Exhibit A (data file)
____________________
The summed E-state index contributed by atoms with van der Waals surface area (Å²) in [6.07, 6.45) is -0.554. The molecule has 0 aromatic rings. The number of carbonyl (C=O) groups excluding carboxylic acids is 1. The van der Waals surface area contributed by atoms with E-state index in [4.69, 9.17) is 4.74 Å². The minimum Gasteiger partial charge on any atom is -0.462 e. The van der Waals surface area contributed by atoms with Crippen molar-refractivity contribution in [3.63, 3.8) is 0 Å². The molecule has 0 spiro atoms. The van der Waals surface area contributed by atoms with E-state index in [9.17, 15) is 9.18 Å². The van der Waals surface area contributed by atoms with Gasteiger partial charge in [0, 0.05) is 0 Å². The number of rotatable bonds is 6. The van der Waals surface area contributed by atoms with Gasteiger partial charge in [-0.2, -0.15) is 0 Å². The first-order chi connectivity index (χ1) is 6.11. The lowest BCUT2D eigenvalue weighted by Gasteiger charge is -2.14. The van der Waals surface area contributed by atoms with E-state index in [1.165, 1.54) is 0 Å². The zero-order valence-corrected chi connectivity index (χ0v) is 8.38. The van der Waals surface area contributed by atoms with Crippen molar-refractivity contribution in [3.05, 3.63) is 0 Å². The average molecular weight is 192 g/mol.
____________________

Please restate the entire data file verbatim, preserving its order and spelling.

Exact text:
The summed E-state index contributed by atoms with van der Waals surface area (Å²) in [6.07, 6.45) is -0.554. The molecule has 0 aromatic rings. The number of carbonyl (C=O) groups excluding carboxylic acids is 1. The van der Waals surface area contributed by atoms with E-state index in [4.69, 9.17) is 4.74 Å². The minimum Gasteiger partial charge on any atom is -0.462 e. The van der Waals surface area contributed by atoms with Crippen molar-refractivity contribution in [3.63, 3.8) is 0 Å². The molecule has 0 spiro atoms. The van der Waals surface area contributed by atoms with E-state index in [9.17, 15) is 9.18 Å². The van der Waals surface area contributed by atoms with Gasteiger partial charge in [0, 0.05) is 0 Å². The number of rotatable bonds is 6. The van der Waals surface area contributed by atoms with Gasteiger partial charge in [-0.2, -0.15) is 0 Å². The first-order chi connectivity index (χ1) is 6.11. The lowest BCUT2D eigenvalue weighted by Gasteiger charge is -2.14. The van der Waals surface area contributed by atoms with E-state index in [1.165, 1.54) is 0 Å². The zero-order valence-corrected chi connectivity index (χ0v) is 8.38. The van der Waals surface area contributed by atoms with Crippen molar-refractivity contribution in [3.05, 3.63) is 0 Å². The average molecular weight is 192 g/mol.